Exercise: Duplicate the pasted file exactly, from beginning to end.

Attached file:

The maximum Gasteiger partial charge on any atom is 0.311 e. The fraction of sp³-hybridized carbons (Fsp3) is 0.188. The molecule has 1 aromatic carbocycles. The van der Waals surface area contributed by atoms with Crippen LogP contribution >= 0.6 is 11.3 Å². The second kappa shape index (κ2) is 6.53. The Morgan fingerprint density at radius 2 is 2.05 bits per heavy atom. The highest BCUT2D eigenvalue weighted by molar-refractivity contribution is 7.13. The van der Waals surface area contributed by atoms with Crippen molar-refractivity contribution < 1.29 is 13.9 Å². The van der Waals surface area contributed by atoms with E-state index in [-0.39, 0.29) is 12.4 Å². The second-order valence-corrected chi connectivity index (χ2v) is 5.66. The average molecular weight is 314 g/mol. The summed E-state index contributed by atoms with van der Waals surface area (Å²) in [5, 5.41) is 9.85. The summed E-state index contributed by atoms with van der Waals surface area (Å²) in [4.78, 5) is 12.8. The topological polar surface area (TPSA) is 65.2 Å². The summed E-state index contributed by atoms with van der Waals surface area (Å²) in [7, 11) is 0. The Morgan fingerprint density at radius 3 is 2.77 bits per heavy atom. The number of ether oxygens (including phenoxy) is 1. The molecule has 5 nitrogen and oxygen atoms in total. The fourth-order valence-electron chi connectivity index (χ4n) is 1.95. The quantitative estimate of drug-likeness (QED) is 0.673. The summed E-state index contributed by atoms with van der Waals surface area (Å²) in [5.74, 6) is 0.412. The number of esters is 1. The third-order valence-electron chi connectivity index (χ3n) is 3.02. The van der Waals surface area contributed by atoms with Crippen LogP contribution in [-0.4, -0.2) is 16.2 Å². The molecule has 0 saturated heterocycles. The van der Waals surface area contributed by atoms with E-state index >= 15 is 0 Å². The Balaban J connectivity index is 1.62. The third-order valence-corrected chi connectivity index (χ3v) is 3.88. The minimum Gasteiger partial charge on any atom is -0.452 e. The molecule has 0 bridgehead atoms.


The maximum Gasteiger partial charge on any atom is 0.311 e. The fraction of sp³-hybridized carbons (Fsp3) is 0.188. The molecule has 1 aromatic carbocycles. The van der Waals surface area contributed by atoms with Crippen LogP contribution >= 0.6 is 11.3 Å². The second kappa shape index (κ2) is 6.53. The Morgan fingerprint density at radius 2 is 2.05 bits per heavy atom. The highest BCUT2D eigenvalue weighted by molar-refractivity contribution is 7.13. The van der Waals surface area contributed by atoms with Crippen molar-refractivity contribution < 1.29 is 13.9 Å². The van der Waals surface area contributed by atoms with E-state index in [-0.39, 0.29) is 12.4 Å². The second-order valence-corrected chi connectivity index (χ2v) is 5.66. The average molecular weight is 314 g/mol. The summed E-state index contributed by atoms with van der Waals surface area (Å²) in [5, 5.41) is 9.85. The summed E-state index contributed by atoms with van der Waals surface area (Å²) in [4.78, 5) is 12.8. The topological polar surface area (TPSA) is 65.2 Å². The summed E-state index contributed by atoms with van der Waals surface area (Å²) in [7, 11) is 0. The Morgan fingerprint density at radius 3 is 2.77 bits per heavy atom. The number of ether oxygens (including phenoxy) is 1. The molecule has 5 nitrogen and oxygen atoms in total. The fourth-order valence-electron chi connectivity index (χ4n) is 1.95. The quantitative estimate of drug-likeness (QED) is 0.673. The summed E-state index contributed by atoms with van der Waals surface area (Å²) in [5.74, 6) is 0.412. The number of esters is 1. The third-order valence-electron chi connectivity index (χ3n) is 3.02. The van der Waals surface area contributed by atoms with Crippen LogP contribution in [-0.4, -0.2) is 16.2 Å². The molecule has 0 saturated heterocycles. The van der Waals surface area contributed by atoms with E-state index >= 15 is 0 Å². The Balaban J connectivity index is 1.62. The third-order valence-corrected chi connectivity index (χ3v) is 3.88. The minimum Gasteiger partial charge on any atom is -0.452 e. The molecule has 0 bridgehead atoms.